"Camp Pendleton? That's the Marine base isn't it?" I asked. I received a crisp,
military-type "Yes, sir." If these guys weren't marines, they were certainly
polite civilians. I knew there were no campsites available in the valley; Hey,
it was Labor Day weekend. Magnanimously, MSO and I said we'd be pleased if the
two would feel free to camp as the campsite was enormous. "Thank you, sir.
Thank you, ma'am." and we returned to our meal. Another knock on the door;
Nope, not the marines. Not a park ranger either but another couple of guys -
Luis and Juan. Yep, they wondered if they and their friends could camp by the
treeline. (Told you we had a large campsite!) I chuckled. "Couldn't get a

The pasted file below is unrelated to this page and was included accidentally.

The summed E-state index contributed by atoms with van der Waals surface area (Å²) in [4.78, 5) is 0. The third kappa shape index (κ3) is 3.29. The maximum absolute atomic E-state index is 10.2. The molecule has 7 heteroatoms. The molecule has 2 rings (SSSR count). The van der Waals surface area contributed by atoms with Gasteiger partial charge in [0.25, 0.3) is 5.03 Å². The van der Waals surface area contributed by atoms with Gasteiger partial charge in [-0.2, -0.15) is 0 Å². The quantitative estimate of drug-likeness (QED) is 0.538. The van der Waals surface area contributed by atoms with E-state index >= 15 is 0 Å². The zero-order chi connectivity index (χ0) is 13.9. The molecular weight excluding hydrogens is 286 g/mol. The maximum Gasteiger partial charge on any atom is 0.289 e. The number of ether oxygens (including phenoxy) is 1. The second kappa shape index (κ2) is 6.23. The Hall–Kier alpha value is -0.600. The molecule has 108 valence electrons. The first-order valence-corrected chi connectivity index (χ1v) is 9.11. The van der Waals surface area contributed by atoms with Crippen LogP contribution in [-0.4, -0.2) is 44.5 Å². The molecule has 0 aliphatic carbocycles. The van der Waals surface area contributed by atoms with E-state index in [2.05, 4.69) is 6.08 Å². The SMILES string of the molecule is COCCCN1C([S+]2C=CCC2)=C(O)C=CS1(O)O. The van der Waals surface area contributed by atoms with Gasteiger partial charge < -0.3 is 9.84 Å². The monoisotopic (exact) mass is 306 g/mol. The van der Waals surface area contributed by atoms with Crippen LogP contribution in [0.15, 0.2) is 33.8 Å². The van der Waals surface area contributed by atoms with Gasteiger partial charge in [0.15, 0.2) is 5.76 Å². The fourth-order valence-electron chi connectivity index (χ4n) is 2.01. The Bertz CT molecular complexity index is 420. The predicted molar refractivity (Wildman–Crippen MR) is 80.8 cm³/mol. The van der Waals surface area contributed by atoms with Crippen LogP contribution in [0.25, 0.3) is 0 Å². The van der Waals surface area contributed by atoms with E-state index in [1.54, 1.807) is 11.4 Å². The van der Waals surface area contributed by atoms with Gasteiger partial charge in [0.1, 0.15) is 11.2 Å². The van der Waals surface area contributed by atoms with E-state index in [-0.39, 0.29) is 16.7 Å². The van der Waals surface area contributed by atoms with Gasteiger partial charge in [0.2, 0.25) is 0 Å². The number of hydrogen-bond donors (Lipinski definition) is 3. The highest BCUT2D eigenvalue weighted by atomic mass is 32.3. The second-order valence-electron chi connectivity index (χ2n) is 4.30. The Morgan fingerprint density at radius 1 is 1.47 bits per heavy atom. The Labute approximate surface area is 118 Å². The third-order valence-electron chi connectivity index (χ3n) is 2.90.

campsite, huh? Gentlemen, as long as you're not going to be partying all night,
we've no objections." They were profuse in their gratitude and good as their
word. We didn't hear a sound from their camp all night. Instead, to the sound
of crickets and some inconsiderate campers down the road, we fell asleep,
exhausted and knowing that we'd be putting more miles on our mountain bikes in